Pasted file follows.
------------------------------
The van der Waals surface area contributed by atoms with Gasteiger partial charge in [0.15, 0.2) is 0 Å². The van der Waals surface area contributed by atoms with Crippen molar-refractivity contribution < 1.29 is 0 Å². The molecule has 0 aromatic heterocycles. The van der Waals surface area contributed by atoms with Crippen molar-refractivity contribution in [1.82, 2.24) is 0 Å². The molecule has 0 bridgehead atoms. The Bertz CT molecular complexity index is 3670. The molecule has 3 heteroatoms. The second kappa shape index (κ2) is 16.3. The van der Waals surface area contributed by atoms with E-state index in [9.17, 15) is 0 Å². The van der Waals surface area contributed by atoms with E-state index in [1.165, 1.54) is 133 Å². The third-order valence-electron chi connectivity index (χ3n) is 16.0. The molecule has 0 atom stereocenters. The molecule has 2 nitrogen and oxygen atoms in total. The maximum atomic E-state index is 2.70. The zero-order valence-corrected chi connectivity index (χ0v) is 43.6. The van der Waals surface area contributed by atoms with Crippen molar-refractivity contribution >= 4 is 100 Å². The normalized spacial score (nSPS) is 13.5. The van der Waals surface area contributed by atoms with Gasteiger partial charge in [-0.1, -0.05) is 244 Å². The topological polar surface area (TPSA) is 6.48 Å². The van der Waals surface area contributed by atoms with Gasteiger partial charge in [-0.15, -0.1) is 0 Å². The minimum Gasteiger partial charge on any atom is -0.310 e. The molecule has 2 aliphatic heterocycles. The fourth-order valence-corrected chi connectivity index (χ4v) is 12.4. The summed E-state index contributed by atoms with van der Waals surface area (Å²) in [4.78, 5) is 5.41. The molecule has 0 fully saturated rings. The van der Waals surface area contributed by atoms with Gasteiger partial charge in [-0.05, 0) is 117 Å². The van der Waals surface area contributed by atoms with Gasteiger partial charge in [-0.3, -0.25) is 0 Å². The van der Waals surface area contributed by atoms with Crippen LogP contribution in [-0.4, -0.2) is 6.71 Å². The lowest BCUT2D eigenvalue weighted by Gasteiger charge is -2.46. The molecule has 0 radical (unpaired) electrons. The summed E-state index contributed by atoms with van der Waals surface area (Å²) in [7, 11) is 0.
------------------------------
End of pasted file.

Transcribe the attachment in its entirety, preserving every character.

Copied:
The van der Waals surface area contributed by atoms with Gasteiger partial charge in [0.15, 0.2) is 0 Å². The van der Waals surface area contributed by atoms with Crippen molar-refractivity contribution < 1.29 is 0 Å². The molecule has 0 aromatic heterocycles. The van der Waals surface area contributed by atoms with Crippen molar-refractivity contribution in [1.82, 2.24) is 0 Å². The molecule has 0 bridgehead atoms. The Bertz CT molecular complexity index is 3670. The molecule has 3 heteroatoms. The second kappa shape index (κ2) is 16.3. The van der Waals surface area contributed by atoms with E-state index in [9.17, 15) is 0 Å². The van der Waals surface area contributed by atoms with E-state index in [1.165, 1.54) is 133 Å². The third-order valence-electron chi connectivity index (χ3n) is 16.0. The molecule has 0 atom stereocenters. The molecule has 2 nitrogen and oxygen atoms in total. The maximum atomic E-state index is 2.70. The zero-order valence-corrected chi connectivity index (χ0v) is 43.6. The van der Waals surface area contributed by atoms with Crippen molar-refractivity contribution >= 4 is 100 Å². The normalized spacial score (nSPS) is 13.5. The van der Waals surface area contributed by atoms with Gasteiger partial charge in [-0.1, -0.05) is 244 Å². The topological polar surface area (TPSA) is 6.48 Å². The van der Waals surface area contributed by atoms with Gasteiger partial charge in [-0.15, -0.1) is 0 Å². The minimum Gasteiger partial charge on any atom is -0.310 e. The molecule has 2 aliphatic heterocycles. The fourth-order valence-corrected chi connectivity index (χ4v) is 12.4. The summed E-state index contributed by atoms with van der Waals surface area (Å²) in [4.78, 5) is 5.41. The molecule has 0 fully saturated rings. The van der Waals surface area contributed by atoms with Gasteiger partial charge in [-0.05, 0) is 117 Å². The van der Waals surface area contributed by atoms with Gasteiger partial charge in [-0.3, -0.25) is 0 Å². The van der Waals surface area contributed by atoms with Crippen LogP contribution in [-0.4, -0.2) is 6.71 Å². The lowest BCUT2D eigenvalue weighted by Gasteiger charge is -2.46. The molecule has 0 radical (unpaired) electrons. The summed E-state index contributed by atoms with van der Waals surface area (Å²) in [7, 11) is 0.